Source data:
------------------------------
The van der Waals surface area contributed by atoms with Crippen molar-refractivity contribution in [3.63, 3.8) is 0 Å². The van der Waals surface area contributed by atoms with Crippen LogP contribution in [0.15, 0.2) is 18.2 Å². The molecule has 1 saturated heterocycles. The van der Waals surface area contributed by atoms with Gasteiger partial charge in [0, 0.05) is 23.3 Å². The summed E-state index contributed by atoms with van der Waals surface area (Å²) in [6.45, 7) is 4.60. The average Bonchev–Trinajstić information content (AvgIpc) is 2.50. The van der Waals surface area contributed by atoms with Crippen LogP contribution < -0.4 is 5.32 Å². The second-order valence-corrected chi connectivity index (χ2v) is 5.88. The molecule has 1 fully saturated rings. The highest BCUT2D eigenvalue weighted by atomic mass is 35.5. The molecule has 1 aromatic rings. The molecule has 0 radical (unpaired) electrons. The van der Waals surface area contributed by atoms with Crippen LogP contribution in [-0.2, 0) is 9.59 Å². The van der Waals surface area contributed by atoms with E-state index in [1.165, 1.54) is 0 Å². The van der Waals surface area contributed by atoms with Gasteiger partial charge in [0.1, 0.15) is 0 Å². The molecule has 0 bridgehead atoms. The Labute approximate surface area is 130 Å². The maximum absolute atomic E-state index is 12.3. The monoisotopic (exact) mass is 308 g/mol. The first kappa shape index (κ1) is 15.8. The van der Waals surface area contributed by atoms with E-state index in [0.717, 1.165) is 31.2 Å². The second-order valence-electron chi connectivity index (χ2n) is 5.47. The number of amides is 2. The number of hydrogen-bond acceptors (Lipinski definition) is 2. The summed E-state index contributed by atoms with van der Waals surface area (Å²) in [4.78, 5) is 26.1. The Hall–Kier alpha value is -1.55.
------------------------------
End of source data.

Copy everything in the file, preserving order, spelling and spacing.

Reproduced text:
The van der Waals surface area contributed by atoms with Crippen molar-refractivity contribution in [3.63, 3.8) is 0 Å². The van der Waals surface area contributed by atoms with Crippen LogP contribution in [0.15, 0.2) is 18.2 Å². The molecule has 1 saturated heterocycles. The van der Waals surface area contributed by atoms with Gasteiger partial charge in [0, 0.05) is 23.3 Å². The summed E-state index contributed by atoms with van der Waals surface area (Å²) in [6.45, 7) is 4.60. The average Bonchev–Trinajstić information content (AvgIpc) is 2.50. The van der Waals surface area contributed by atoms with Crippen LogP contribution < -0.4 is 5.32 Å². The second-order valence-corrected chi connectivity index (χ2v) is 5.88. The molecule has 1 fully saturated rings. The highest BCUT2D eigenvalue weighted by atomic mass is 35.5. The molecule has 1 aromatic rings. The molecule has 0 radical (unpaired) electrons. The van der Waals surface area contributed by atoms with Crippen LogP contribution in [-0.2, 0) is 9.59 Å². The van der Waals surface area contributed by atoms with E-state index in [1.165, 1.54) is 0 Å². The van der Waals surface area contributed by atoms with Gasteiger partial charge in [0.1, 0.15) is 0 Å². The molecule has 0 bridgehead atoms. The Labute approximate surface area is 130 Å². The maximum absolute atomic E-state index is 12.3. The monoisotopic (exact) mass is 308 g/mol. The first kappa shape index (κ1) is 15.8. The van der Waals surface area contributed by atoms with E-state index in [0.717, 1.165) is 31.2 Å². The second-order valence-electron chi connectivity index (χ2n) is 5.47. The number of amides is 2. The number of hydrogen-bond acceptors (Lipinski definition) is 2. The summed E-state index contributed by atoms with van der Waals surface area (Å²) in [4.78, 5) is 26.1. The Hall–Kier alpha value is -1.55.